The White House has warned that funding to combat the Covid-19 pandemic will soon run out.
Uninsured Americans will no longer be able to receive free Covid-19 tests and treatments after March 22, and will no longer be able to receive free vaccinations through the federal Uninsured Program after April 5. The White House has stated that it will not be able to purchase additional antiviral pills or new monoclonal antibody treatments for Covid patients, nor will it be able to fund surveillance to catch future waves of the virus.
The White House wants $22 billion; House Speaker Nancy Pelosi tried to pass $15 billion but was met with opposition from Republicans and Democrats who were angry that the money would come from the Biden stimulus plan’s funds for state governments. Even though the pandemic is far from over, if this impasse holds, the federal effort to stop it could be effectively over.
That would be a huge mistake. Congress, on the other hand, is refusing to invest heavily in preventing the next pandemic, which is equally disastrous.
The failures that made Covid-19 such a disaster — and prevented the federal government and the international community from putting an end to it while it was still a minor outbreak — are still present. We still lack the ability to adequately monitor new infectious diseases, and we continue to underinvest in developing treatments and vaccines for viruses that, if left unchecked, could cause a pandemic.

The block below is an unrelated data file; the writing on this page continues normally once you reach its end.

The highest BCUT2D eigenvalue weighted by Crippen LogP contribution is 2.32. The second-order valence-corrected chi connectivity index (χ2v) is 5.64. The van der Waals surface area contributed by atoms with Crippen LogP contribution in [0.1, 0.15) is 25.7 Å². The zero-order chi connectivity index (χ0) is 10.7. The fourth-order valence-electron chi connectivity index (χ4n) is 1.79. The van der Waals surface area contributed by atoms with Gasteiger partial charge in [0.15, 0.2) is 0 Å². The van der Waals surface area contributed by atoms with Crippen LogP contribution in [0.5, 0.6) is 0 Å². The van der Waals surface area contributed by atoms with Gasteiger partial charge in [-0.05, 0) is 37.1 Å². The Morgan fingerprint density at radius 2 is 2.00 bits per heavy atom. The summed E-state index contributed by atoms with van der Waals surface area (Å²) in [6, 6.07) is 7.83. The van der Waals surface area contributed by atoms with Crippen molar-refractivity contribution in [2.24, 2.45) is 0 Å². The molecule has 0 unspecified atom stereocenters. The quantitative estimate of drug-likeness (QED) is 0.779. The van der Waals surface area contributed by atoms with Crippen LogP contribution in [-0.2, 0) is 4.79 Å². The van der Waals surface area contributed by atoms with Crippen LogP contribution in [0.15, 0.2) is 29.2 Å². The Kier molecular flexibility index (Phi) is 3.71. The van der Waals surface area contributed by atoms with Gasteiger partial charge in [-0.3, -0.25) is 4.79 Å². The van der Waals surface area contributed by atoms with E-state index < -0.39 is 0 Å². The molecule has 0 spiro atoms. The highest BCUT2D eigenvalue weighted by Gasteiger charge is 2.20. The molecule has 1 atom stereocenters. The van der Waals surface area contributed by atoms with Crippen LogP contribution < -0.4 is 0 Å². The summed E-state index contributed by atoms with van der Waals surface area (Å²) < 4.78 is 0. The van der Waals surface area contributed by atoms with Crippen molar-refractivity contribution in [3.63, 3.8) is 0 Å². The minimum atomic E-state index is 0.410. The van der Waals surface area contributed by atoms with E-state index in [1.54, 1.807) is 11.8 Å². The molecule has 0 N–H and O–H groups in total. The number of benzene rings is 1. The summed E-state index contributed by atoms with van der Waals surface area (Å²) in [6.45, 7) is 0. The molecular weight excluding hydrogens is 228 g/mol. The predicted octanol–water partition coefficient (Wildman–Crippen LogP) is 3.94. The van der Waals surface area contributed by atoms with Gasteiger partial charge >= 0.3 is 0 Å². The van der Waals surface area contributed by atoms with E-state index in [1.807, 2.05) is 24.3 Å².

To be fair, Congress hasn’t accomplished nothing. A bill with some legal changes that could improve pandemic preparedness has bipartisan support. The PREVENT Pandemics Act is the result of a year’s work by Senate Health, Education, Labor, and Pensions (HELP) committee chair Patty Murray (D-WA) and ranking member Richard Burr (R-NC), and it passed the committee on March 15 by a 20-2 vote.
Among other things, the bill establishes a White House office for pandemic preparedness, authorizes a 9/11 Commission-style investigation into the government’s failure to contain Covid-19, and demands more information sharing between the CDC, state and local health departments, and other public health agencies. If the bipartisan committee vote is any indication, the bill has a good chance of passing both the Senate and the House of Representatives and reaching Joe Biden’s desk.
However, the bill only allocates about $2 billion in new funding to combat future pandemics. For perspective, a bipartisan group of former government officials (including noted conservatives like former Homeland Security Secretary Tom Ridge and Lisa Monaco, who served as a national security official under Presidents Bush and Obama) has proposed a $10 billion annual investment in biodefense over the next decade, totaling $100 billion over the next ten years. Over $24 billion would go toward developing and manufacturing vaccines alone, according to Biden’s own pandemic preparedness plan, which calls for $65.3 billion in funding over the next seven to ten years. In other words, the PREVENT Pandemics Act omits roughly 97 percent of the funding that bipartisan experts and the White House believe is required to prevent pandemics.
“We’ve seen time and time again over the last two years how our response to this pandemic could have, and should have, been better — how public health data was slow and incomplete, how development and review of tests and treatments could have been faster, and so much more,” Murray said in a statement to Vox. “The PREVENT Pandemics Act is a set of bipartisan solutions to address these policy flaws and better prepare us to respond to future public health threats.”
“However, passing the PREVENT Pandemics Act is only one part of the equation: we also need to pass the COVID-19 emergency supplemental funding so that our current response does not falter, and we absolutely need sustained, annual funding for public health, as I’ve proposed in my Public Health Infrastructure Saves Lives Act.”